Recovery is a process of change through which people improve their health and wellness, live self-directed lives, and strive to reach their full potential. Even people with severe and chronic substance use disorders can, with help, overcome their illness and regain health and social function. This is called remission. Being in recovery is when those positive changes and values become part of a voluntarily adopted lifestyle. While many people in recovery believe that abstinence from all substance use is a cardinal feature of a recovery lifestyle, others report that handling negative feelings without using substances and living a contributive life are more important parts of their recovery. Some types of recovery programs include the following:
- Recovery-oriented systems of care (ROSC): These programs embrace a chronic care management model for severe substance use disorders, which includes longer-term, outpatient care; recovery housing; and recovery coaching and management checkups.
- Recovery support services (RSS): These services refer to the collection of community services that can provide emotional and practical support for continued remission. Components include mutual aid groups (e.g., 12-step groups), recovery coaching, recovery housing, recovery management (checkups and telephone case monitoring), recovery community centers, and recovery-based education (high schools and colleges).
- Social and recreational recovery infrastructures and social media: These programs make it easier for people in recovery to enjoy activities and social interaction that do not involve alcohol or drugs (e.g., recovery-specific cafes and clubhouses, sports leagues, and creative arts programs).
NIDA offers two resources that can be used by counselors and others working with patients entering recovery following treatment:
Drugs & the Brain Wallet Card: This tool is designed for patients leaving treatment and transitioning back to a less structured environment. To prepare these individuals to return to their home environment, counselors can customize this tool to help them identify triggers that could prompt a drug relapse. It also includes information about resources and helplines. These discreet cards can be kept in a wallet, pocket, purse, or cell phone case for easy access. The wallet cards can be ordered free of charge from the NIDA Research Dissemination Center.
The Science of Drug Use - Discussion Points: This resource is intended to give counselors and others who work with patients within structured or criminal justice settings language they can use to explain the risks of drug use, as well as resources that can aid in recovery. The document can be used as a guide when offering the patient the wallet card when he or she is leaving the treatment facility.
National Recovery Month (Recovery Month) is a national observance that the Substance Abuse and Mental Health Services Administration holds every September to educate Americans that substance use disorder treatment and mental health services can enable those with a mental and/or substance use disorder to live healthy and rewarding lives. The Recovery Month webpage provides a host of resources that can be used to help promote the observance.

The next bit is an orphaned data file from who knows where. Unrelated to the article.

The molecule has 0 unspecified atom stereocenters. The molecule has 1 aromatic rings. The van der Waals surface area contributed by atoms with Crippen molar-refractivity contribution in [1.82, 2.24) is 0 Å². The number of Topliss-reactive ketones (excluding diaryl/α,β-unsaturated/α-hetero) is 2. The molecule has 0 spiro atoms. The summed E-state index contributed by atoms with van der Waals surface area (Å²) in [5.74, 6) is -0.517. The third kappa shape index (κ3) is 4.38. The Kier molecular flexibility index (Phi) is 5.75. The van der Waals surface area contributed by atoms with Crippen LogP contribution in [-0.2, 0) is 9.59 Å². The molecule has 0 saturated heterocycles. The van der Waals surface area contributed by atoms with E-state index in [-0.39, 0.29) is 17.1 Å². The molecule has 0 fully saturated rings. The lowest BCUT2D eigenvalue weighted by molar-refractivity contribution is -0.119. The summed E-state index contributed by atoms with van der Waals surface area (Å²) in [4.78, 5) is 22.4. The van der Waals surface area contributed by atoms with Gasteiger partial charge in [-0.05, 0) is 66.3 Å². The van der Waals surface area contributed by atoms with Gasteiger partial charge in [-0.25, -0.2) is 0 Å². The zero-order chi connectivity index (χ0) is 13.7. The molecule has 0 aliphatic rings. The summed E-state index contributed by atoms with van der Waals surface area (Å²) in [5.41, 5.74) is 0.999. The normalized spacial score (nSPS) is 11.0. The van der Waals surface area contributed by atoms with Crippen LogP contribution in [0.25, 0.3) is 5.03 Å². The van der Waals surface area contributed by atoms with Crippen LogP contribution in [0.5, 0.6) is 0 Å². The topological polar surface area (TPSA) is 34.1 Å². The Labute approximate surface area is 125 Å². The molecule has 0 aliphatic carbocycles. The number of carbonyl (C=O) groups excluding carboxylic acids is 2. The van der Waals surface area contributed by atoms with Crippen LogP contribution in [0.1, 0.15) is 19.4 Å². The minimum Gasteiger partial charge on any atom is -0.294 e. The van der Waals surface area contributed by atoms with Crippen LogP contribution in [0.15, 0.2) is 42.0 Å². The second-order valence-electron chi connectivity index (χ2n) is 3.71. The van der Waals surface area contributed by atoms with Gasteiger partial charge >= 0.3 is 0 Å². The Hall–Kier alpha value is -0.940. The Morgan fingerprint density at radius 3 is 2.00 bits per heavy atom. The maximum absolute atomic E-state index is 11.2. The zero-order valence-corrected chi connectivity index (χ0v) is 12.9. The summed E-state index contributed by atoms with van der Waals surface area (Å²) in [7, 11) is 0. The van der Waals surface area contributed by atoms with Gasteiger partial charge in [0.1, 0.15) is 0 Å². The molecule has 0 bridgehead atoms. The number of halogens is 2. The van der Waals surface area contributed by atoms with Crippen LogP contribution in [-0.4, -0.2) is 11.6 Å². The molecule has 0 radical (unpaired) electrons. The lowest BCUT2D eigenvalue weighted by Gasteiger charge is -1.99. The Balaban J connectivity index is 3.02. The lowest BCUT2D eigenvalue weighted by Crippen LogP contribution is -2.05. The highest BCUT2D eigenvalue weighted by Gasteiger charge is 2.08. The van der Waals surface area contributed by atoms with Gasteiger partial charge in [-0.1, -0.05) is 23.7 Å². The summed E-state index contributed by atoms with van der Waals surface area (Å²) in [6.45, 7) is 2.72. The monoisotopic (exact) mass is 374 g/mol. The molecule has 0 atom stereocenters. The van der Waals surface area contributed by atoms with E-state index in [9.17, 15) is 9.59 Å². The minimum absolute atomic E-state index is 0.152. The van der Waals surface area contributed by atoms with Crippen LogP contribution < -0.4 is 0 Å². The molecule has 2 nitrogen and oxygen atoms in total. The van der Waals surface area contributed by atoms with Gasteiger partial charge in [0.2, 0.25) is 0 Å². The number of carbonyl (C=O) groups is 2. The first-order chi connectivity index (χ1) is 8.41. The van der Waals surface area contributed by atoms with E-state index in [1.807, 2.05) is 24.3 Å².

- Hear from Recovering Patients (NIDA)
- Thoughts on Recovery from Patients (NIDA)
- Facing Addiction in America: The Surgeon General’s Report on Alcohol, Drugs, and Health: Chapter 5. Recovery: The Many Paths to Wellness (HHS)
- From Stolen Pills to the U.S. Public Health Service: My Story of Recovery (HHS, Blog)
- Recovery and Recovery Support (SAMHSA)
- Publications and Resources on Recovery and Recovery Support (SAMHSA)
- MEDLINEplus Health Information on Drug Abuse - National Library of Medicine, NIH
- www.abovetheinfluence.com - Office of National Drug Control Policy
- healthfinder.gov - U.S. Department of Health and Human Services
Past information on many drugs of abuse is available on our Archives site.
Clinical trials are research studies in human volunteers conducted to answer specific health questions. Learn about the NIH-sponsored clinical trials available to you.
- NIDA Clinical Trial Locator - answer a few simple questions and get contact information for Clinical Trials near you.
Other Clinical Trials information sources:
- NIH Clinical Trials and You - NIH site that helps explain about clinical trials and why people participate.
- NIDA Trials at ClinicalTrials.gov - a resource of federally and privately supported clinical trials.
- Clinical Research Studies from the National Drug Abuse Treatment Clinical Trials Network (CTN) - a NIDA coordinated network of research institutions conducting human trials on drug abuse solutions.
- Research Studies at NIDA Intramural Research Program - located in Baltimore, Maryland.
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NIDA. (2017, June 15). Recovery . Retrieved from https://www.drugabuse.gov/related-topics/recovery